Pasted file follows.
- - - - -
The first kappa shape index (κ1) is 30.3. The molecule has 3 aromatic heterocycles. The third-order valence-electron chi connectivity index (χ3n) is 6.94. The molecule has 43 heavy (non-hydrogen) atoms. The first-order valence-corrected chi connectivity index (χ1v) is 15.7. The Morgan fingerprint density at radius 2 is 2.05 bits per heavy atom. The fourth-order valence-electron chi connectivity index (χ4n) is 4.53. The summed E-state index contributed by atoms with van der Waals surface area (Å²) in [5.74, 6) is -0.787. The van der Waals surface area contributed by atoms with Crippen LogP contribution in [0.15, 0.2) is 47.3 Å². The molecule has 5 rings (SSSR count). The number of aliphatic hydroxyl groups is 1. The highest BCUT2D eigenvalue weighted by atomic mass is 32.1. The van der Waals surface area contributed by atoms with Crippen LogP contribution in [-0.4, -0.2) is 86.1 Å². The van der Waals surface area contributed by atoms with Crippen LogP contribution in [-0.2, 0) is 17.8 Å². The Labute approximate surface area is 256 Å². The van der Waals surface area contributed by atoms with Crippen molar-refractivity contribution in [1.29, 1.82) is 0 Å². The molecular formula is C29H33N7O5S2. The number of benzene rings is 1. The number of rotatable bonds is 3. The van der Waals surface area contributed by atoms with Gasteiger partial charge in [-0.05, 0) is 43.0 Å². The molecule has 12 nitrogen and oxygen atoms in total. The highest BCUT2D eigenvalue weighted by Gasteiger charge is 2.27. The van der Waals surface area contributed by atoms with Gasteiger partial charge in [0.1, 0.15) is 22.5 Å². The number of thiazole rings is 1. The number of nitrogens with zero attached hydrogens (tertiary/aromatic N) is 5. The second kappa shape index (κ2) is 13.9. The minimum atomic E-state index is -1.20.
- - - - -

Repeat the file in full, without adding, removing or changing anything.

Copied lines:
The first kappa shape index (κ1) is 30.3. The molecule has 3 aromatic heterocycles. The third-order valence-electron chi connectivity index (χ3n) is 6.94. The molecule has 43 heavy (non-hydrogen) atoms. The first-order valence-corrected chi connectivity index (χ1v) is 15.7. The Morgan fingerprint density at radius 2 is 2.05 bits per heavy atom. The fourth-order valence-electron chi connectivity index (χ4n) is 4.53. The summed E-state index contributed by atoms with van der Waals surface area (Å²) in [5.74, 6) is -0.787. The van der Waals surface area contributed by atoms with Crippen LogP contribution in [0.15, 0.2) is 47.3 Å². The molecule has 5 rings (SSSR count). The number of aliphatic hydroxyl groups is 1. The highest BCUT2D eigenvalue weighted by atomic mass is 32.1. The van der Waals surface area contributed by atoms with Crippen LogP contribution in [-0.4, -0.2) is 86.1 Å². The van der Waals surface area contributed by atoms with Crippen LogP contribution in [-0.2, 0) is 17.8 Å². The Labute approximate surface area is 256 Å². The van der Waals surface area contributed by atoms with Crippen molar-refractivity contribution in [1.29, 1.82) is 0 Å². The molecular formula is C29H33N7O5S2. The number of benzene rings is 1. The number of rotatable bonds is 3. The van der Waals surface area contributed by atoms with Gasteiger partial charge in [-0.05, 0) is 43.0 Å². The molecule has 12 nitrogen and oxygen atoms in total. The highest BCUT2D eigenvalue weighted by Gasteiger charge is 2.27. The van der Waals surface area contributed by atoms with Gasteiger partial charge in [0.1, 0.15) is 22.5 Å². The number of thiazole rings is 1. The number of nitrogens with zero attached hydrogens (tertiary/aromatic N) is 5. The second kappa shape index (κ2) is 13.9. The minimum atomic E-state index is -1.20.